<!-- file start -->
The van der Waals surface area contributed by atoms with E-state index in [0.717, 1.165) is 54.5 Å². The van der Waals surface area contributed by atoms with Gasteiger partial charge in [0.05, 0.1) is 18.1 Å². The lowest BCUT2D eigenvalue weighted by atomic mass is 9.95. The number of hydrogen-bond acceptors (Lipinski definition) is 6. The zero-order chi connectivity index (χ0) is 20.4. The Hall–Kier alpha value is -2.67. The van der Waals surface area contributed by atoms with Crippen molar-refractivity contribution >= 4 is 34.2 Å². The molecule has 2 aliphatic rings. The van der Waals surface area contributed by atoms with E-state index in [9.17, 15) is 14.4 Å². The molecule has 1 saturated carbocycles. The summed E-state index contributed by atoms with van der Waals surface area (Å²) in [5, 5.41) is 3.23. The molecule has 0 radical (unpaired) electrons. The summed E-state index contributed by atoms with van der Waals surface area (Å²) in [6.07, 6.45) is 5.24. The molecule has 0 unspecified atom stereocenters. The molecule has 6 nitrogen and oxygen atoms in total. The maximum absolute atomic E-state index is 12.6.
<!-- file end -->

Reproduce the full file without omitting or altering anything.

The van der Waals surface area contributed by atoms with E-state index in [0.717, 1.165) is 54.5 Å². The van der Waals surface area contributed by atoms with Gasteiger partial charge in [0.05, 0.1) is 18.1 Å². The lowest BCUT2D eigenvalue weighted by atomic mass is 9.95. The number of hydrogen-bond acceptors (Lipinski definition) is 6. The zero-order chi connectivity index (χ0) is 20.4. The Hall–Kier alpha value is -2.67. The van der Waals surface area contributed by atoms with Crippen molar-refractivity contribution >= 4 is 34.2 Å². The molecule has 2 aliphatic rings. The van der Waals surface area contributed by atoms with E-state index in [9.17, 15) is 14.4 Å². The molecule has 1 saturated carbocycles. The summed E-state index contributed by atoms with van der Waals surface area (Å²) in [5, 5.41) is 3.23. The molecule has 0 radical (unpaired) electrons. The summed E-state index contributed by atoms with van der Waals surface area (Å²) in [6.07, 6.45) is 5.24. The molecule has 0 unspecified atom stereocenters. The molecule has 6 nitrogen and oxygen atoms in total. The maximum absolute atomic E-state index is 12.6.